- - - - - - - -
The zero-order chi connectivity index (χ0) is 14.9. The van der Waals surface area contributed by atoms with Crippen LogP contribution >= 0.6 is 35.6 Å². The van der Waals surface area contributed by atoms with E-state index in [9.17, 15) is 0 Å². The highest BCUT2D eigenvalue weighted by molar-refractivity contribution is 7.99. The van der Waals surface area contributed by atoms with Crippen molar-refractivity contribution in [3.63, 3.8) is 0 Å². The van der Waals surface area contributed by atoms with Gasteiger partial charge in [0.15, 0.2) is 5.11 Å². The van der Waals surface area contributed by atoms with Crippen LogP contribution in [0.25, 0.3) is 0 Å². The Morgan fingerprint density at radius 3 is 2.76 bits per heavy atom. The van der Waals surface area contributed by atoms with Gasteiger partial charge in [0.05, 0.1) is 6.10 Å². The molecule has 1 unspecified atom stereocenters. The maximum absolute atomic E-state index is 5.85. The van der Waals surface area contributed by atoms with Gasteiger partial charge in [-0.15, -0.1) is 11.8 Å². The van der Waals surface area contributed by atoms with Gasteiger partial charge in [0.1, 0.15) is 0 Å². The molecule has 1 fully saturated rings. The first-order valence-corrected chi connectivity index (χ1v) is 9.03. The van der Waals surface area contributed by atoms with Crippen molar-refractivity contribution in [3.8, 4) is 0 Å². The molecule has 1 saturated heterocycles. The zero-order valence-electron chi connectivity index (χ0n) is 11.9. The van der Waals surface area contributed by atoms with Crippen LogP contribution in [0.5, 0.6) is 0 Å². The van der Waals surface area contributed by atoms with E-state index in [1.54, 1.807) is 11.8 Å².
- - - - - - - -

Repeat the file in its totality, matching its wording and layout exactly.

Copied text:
The zero-order chi connectivity index (χ0) is 14.9. The van der Waals surface area contributed by atoms with Crippen LogP contribution >= 0.6 is 35.6 Å². The van der Waals surface area contributed by atoms with E-state index in [9.17, 15) is 0 Å². The highest BCUT2D eigenvalue weighted by molar-refractivity contribution is 7.99. The van der Waals surface area contributed by atoms with Crippen molar-refractivity contribution in [3.63, 3.8) is 0 Å². The van der Waals surface area contributed by atoms with Gasteiger partial charge in [0.15, 0.2) is 5.11 Å². The van der Waals surface area contributed by atoms with Crippen LogP contribution in [0.25, 0.3) is 0 Å². The Morgan fingerprint density at radius 3 is 2.76 bits per heavy atom. The van der Waals surface area contributed by atoms with Gasteiger partial charge in [0.05, 0.1) is 6.10 Å². The molecule has 1 unspecified atom stereocenters. The maximum absolute atomic E-state index is 5.85. The van der Waals surface area contributed by atoms with Gasteiger partial charge in [-0.15, -0.1) is 11.8 Å². The van der Waals surface area contributed by atoms with Gasteiger partial charge in [0.1, 0.15) is 0 Å². The molecule has 1 fully saturated rings. The first-order valence-corrected chi connectivity index (χ1v) is 9.03. The van der Waals surface area contributed by atoms with Crippen molar-refractivity contribution in [3.8, 4) is 0 Å². The molecule has 1 saturated heterocycles. The zero-order valence-electron chi connectivity index (χ0n) is 11.9. The van der Waals surface area contributed by atoms with Crippen LogP contribution in [0.5, 0.6) is 0 Å². The van der Waals surface area contributed by atoms with E-state index in [1.54, 1.807) is 11.8 Å².